Brian Hamilton: YMCA Model Legislature an impressive, inspiring experience
February 21, 2017
"I can't remember the last time I got up at 5 o'clock for anything," the young man said as we drove down I-80 to Sacramento.
If there's anything to get Bjorn Johnson up and at 'em at that hour, rest assured, politics would likely do the trick.
Bjorn, a sophomore at Bitney College Prep in Grass Valley, shared his passion for politics when we first met now nearly a year ago, as we discussed what he'd like to do during his high school internship with The Union.
On Friday morning, at the YMCA's 69th annual Youth & Government Model Legislature & Court, Bjorn was clearly with his people.
Quite a few of his people, in fact.
Nearly 3,500 high school students packed the Sacramento Convention Center, as they recreated California's government in their own form. Over a six-month period, delegates from throughout the state work together to find solutions to state issues that were brought to Sacramento.
"Legislation will be debated, court cases decided and next year's Youth Governor will be elected at the closing joint session," the program brochure states.
Our day began with two-minute speeches from four candidates, remaining from more than 20 who initially ran for the office, making their case to become the 70th Youth Governor. Their inspiring messages spoke to their own ability to change the state and nation for the better, that their moment had arrived and it was time to seize the opportunity.
Throughout the day, we saw examples of how they were doing it.
We watched as delegates debated a new form of governance for the Golden State, including one proposal that would have the state governed by two elected officials, and another petitioning for a parliament approach. Both proposals drew a great deal of scrutiny over whether such approaches would exchange improved efficiency for a less representative government.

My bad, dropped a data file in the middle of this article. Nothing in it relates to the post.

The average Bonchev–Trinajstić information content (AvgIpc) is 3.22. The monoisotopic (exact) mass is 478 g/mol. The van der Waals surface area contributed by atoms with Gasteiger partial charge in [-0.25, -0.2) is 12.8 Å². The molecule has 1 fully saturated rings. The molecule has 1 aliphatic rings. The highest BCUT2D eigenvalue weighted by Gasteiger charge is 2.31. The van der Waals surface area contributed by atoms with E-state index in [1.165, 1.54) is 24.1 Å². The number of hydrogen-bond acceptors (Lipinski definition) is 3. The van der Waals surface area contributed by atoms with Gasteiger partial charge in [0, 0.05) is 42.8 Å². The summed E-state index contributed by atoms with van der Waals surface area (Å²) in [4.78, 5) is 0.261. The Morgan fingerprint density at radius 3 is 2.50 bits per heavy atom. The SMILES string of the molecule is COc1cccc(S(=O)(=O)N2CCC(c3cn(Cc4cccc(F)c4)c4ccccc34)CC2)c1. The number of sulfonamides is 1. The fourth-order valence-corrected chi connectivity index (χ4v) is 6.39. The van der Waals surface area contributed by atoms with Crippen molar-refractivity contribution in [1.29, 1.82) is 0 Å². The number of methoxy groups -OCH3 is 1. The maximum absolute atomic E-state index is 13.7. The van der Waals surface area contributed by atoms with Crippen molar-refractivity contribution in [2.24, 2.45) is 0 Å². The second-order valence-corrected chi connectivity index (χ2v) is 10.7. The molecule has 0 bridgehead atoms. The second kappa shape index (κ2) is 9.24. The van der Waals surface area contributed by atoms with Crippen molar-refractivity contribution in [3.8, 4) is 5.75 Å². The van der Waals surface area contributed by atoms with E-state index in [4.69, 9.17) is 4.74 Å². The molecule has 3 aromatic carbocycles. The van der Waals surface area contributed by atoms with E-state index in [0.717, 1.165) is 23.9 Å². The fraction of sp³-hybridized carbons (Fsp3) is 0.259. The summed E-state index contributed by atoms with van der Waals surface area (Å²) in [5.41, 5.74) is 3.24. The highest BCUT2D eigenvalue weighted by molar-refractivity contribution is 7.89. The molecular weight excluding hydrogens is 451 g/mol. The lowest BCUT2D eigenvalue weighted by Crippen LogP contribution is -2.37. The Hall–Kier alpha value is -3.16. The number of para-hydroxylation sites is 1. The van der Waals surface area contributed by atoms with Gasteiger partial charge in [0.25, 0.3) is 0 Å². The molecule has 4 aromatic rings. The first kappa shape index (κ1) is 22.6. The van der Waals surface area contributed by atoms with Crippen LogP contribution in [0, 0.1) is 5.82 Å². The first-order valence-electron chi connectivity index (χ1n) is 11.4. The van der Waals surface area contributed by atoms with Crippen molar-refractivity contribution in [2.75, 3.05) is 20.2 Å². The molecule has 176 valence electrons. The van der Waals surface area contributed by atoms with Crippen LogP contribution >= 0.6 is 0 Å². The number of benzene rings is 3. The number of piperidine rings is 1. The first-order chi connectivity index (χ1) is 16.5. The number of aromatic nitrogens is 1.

Delegates also took on the role of committee chairs, lobbyists and even members of the media, chronicling each day's events.
The entire program was quite impressive, and the participants were even more so.
We attended as guests of MaryJane Huenergardt of the Gold Country YMCA, which hopes to establish its own delegation of students participating in the 70th annual event. MaryJane served as advisor to the program this year and said she hopes western Nevada County students are presented with the opportunity. She also hopes our community will support them, in order to provide scholarship opportunities to ensure participation isn't deterred due to costs, a sentiment shared by several students we spoke with and candidates for Youth Governor.
And, judging from his reaction to the experience, our young intern just might be among those interested in serving as Gold Country delegate.
Throughout the day, Bjorn talked with several students and advisors to get a better understanding of what the Model Legislature is all about — for both a story he's writing for The Union (See Thursday's edition), and for his own interests.
Whether he was interviewing the current Youth Governor, Ariana Trujillo, or a delegate who had just presented his own proposed bill, Bjorn was immersed with his people — regardless of their political persuasion, their passion was as apparent as Bjorn's self-described "Libertarian streak."
Watching these young people interact on such a professional level, poised to find solutions to problems that have long plagued us, was both impressive and inspiring.
If the chance does arise for western Nevada County students to form a delegation, there's no doubt the experience would be well worth getting an early start to the day.
And, like our young intern, you just might find yourself with your people.
Contact Editor Brian Hamilton at email@example.com or 530-477-4249.
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